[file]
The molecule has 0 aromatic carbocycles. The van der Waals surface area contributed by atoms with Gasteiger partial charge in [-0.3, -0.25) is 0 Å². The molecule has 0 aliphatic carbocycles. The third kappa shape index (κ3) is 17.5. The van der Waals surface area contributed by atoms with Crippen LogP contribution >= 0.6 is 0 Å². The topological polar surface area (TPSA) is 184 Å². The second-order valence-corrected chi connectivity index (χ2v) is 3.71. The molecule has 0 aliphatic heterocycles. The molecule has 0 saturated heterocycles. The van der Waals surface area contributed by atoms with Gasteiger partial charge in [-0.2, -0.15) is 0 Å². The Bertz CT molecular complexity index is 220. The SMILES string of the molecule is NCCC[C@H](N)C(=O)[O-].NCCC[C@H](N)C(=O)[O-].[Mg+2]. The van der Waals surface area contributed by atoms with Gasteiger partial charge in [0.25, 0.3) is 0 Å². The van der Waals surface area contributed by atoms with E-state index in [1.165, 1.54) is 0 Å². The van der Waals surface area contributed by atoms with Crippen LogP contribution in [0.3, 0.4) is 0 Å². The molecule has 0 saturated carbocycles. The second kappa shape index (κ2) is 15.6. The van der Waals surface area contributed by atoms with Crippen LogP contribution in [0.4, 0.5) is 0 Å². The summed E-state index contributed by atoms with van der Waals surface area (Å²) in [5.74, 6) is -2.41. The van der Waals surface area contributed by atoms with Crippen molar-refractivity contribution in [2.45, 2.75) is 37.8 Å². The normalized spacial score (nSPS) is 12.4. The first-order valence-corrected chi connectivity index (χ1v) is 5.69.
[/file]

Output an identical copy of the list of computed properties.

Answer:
The molecule has 0 aromatic carbocycles. The van der Waals surface area contributed by atoms with Gasteiger partial charge in [-0.3, -0.25) is 0 Å². The molecule has 0 aliphatic carbocycles. The third kappa shape index (κ3) is 17.5. The van der Waals surface area contributed by atoms with Crippen LogP contribution >= 0.6 is 0 Å². The topological polar surface area (TPSA) is 184 Å². The second-order valence-corrected chi connectivity index (χ2v) is 3.71. The molecule has 0 aliphatic heterocycles. The molecule has 0 saturated heterocycles. The van der Waals surface area contributed by atoms with Gasteiger partial charge in [-0.2, -0.15) is 0 Å². The Bertz CT molecular complexity index is 220. The SMILES string of the molecule is NCCC[C@H](N)C(=O)[O-].NCCC[C@H](N)C(=O)[O-].[Mg+2]. The van der Waals surface area contributed by atoms with Gasteiger partial charge in [0.25, 0.3) is 0 Å². The van der Waals surface area contributed by atoms with E-state index in [1.165, 1.54) is 0 Å². The van der Waals surface area contributed by atoms with Crippen LogP contribution in [0.3, 0.4) is 0 Å². The molecule has 0 saturated carbocycles. The second kappa shape index (κ2) is 15.6. The van der Waals surface area contributed by atoms with Crippen LogP contribution in [0.4, 0.5) is 0 Å². The summed E-state index contributed by atoms with van der Waals surface area (Å²) in [5.74, 6) is -2.41. The van der Waals surface area contributed by atoms with Crippen molar-refractivity contribution in [2.45, 2.75) is 37.8 Å². The normalized spacial score (nSPS) is 12.4. The first-order valence-corrected chi connectivity index (χ1v) is 5.69.